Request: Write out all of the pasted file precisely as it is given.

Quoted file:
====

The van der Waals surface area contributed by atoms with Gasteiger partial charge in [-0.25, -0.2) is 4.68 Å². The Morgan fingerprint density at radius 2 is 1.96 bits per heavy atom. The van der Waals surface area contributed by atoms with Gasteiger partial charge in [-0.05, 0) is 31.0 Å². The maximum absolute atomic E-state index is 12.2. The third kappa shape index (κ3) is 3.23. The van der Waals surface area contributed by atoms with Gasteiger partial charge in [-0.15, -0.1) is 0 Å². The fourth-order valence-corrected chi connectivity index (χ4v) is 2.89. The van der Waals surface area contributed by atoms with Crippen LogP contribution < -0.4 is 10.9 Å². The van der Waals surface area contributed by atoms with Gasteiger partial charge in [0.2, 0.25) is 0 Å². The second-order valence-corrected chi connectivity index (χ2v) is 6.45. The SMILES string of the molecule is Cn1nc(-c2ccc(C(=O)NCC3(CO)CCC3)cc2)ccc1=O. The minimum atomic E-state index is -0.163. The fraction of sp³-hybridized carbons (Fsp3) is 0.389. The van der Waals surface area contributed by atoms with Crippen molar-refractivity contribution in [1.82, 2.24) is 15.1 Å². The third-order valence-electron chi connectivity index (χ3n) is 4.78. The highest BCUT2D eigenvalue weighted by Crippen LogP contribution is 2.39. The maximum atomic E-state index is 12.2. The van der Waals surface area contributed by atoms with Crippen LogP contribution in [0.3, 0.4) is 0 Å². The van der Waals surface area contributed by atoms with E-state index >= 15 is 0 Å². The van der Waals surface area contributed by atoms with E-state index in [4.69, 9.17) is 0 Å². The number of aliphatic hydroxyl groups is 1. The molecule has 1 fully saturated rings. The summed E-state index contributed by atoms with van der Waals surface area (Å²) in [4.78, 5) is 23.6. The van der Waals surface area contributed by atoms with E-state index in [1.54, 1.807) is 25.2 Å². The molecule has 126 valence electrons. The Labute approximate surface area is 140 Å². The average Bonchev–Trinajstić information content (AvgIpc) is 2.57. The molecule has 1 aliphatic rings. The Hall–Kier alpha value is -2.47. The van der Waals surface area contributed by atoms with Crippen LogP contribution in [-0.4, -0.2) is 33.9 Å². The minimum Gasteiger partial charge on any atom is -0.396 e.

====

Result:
The van der Waals surface area contributed by atoms with Gasteiger partial charge in [-0.25, -0.2) is 4.68 Å². The Morgan fingerprint density at radius 2 is 1.96 bits per heavy atom. The van der Waals surface area contributed by atoms with Gasteiger partial charge in [-0.05, 0) is 31.0 Å². The maximum absolute atomic E-state index is 12.2. The third kappa shape index (κ3) is 3.23. The van der Waals surface area contributed by atoms with Gasteiger partial charge in [-0.15, -0.1) is 0 Å². The fourth-order valence-corrected chi connectivity index (χ4v) is 2.89. The van der Waals surface area contributed by atoms with Crippen LogP contribution < -0.4 is 10.9 Å². The van der Waals surface area contributed by atoms with Gasteiger partial charge in [0.2, 0.25) is 0 Å². The second-order valence-corrected chi connectivity index (χ2v) is 6.45. The SMILES string of the molecule is Cn1nc(-c2ccc(C(=O)NCC3(CO)CCC3)cc2)ccc1=O. The minimum atomic E-state index is -0.163. The fraction of sp³-hybridized carbons (Fsp3) is 0.389. The van der Waals surface area contributed by atoms with Crippen molar-refractivity contribution in [1.82, 2.24) is 15.1 Å². The third-order valence-electron chi connectivity index (χ3n) is 4.78. The highest BCUT2D eigenvalue weighted by Crippen LogP contribution is 2.39. The maximum atomic E-state index is 12.2. The van der Waals surface area contributed by atoms with Crippen LogP contribution in [0.3, 0.4) is 0 Å². The van der Waals surface area contributed by atoms with E-state index >= 15 is 0 Å². The van der Waals surface area contributed by atoms with E-state index in [4.69, 9.17) is 0 Å². The number of aliphatic hydroxyl groups is 1. The molecule has 1 fully saturated rings. The summed E-state index contributed by atoms with van der Waals surface area (Å²) in [4.78, 5) is 23.6. The van der Waals surface area contributed by atoms with E-state index in [1.54, 1.807) is 25.2 Å². The molecule has 126 valence electrons. The Labute approximate surface area is 140 Å². The average Bonchev–Trinajstić information content (AvgIpc) is 2.57. The molecule has 1 aliphatic rings. The Hall–Kier alpha value is -2.47. The van der Waals surface area contributed by atoms with Crippen LogP contribution in [-0.4, -0.2) is 33.9 Å². The minimum Gasteiger partial charge on any atom is -0.396 e.